As we’re getting into the prime paddling season in Colorado it’s helpful to have an idea how much snow pack there is and therefore the upcoming melt-off/run-off we’ll have for flowing rivers and filling reservoirs. Some rivers, like the Yampa, don’t have reservoirs in Colorado which means there is a very specific time to float the river. The water is unregulated so, later in the season, it may not be very floatable. But, it all depends on the amount of snow in mountains.
Colorado has quite a bit of snow in the northern half of the state, but the southern half, well . . . not so much. Check out the Colorado Snow Survey and Water Supply report at the Natural Resources Conservation Service (NRCS) for Colorado. It’s a pretty handy site. Click on the latest month and scroll to the bottom of the press release to see the, percent median snowpack, percent last year’s snowpack, percent average reservoir storage and Last year’s percent average reservoir storage.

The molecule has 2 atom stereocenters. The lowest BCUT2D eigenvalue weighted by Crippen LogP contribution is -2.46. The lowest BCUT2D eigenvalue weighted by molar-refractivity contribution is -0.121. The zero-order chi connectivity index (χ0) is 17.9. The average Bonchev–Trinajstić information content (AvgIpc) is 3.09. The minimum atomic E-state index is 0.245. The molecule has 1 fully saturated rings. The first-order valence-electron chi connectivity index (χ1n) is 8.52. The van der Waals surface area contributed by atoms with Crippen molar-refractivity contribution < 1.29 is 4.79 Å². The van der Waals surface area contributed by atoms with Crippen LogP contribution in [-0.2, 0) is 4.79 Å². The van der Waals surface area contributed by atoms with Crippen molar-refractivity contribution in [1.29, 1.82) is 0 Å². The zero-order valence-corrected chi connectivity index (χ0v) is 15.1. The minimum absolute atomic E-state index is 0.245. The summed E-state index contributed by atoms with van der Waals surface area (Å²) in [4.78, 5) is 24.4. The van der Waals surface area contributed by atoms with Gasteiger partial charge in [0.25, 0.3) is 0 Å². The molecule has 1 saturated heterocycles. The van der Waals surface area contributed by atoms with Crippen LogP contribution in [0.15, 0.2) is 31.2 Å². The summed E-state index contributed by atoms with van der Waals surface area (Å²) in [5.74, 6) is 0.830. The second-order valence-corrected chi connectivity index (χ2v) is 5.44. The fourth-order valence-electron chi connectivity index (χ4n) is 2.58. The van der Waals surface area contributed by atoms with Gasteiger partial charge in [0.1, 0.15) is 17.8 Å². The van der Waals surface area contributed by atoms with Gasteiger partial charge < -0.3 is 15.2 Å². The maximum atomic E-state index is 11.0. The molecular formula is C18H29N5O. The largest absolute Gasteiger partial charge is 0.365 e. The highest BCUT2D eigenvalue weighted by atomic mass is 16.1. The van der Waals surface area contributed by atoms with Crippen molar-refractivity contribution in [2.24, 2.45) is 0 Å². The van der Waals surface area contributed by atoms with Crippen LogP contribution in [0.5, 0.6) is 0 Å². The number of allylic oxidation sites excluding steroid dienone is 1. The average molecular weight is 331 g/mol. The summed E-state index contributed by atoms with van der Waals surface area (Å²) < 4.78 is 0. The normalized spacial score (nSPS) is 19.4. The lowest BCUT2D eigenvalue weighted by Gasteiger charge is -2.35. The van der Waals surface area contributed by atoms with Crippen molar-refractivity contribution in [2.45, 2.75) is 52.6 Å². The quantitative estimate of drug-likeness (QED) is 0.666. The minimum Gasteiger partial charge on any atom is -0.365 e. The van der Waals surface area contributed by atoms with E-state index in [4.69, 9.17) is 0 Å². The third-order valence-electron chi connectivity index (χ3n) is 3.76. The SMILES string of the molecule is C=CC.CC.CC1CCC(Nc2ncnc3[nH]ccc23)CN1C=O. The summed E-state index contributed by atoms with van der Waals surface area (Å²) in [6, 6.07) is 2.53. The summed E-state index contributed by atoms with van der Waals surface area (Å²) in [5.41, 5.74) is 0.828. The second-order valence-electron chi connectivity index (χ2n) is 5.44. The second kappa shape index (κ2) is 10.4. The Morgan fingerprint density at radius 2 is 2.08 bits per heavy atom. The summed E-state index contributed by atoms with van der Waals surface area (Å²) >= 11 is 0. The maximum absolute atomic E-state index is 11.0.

So, putting this in perspective, our paddle last Saturday at Rampart Reservoir showed the water at only 3 feet or so below what appears to be the high water mark on the boulders. And, though the water comes from near Buena Vista, there is still plenty of snow in those mountains as well as on Pike’s Peak, as you can see in the photos.
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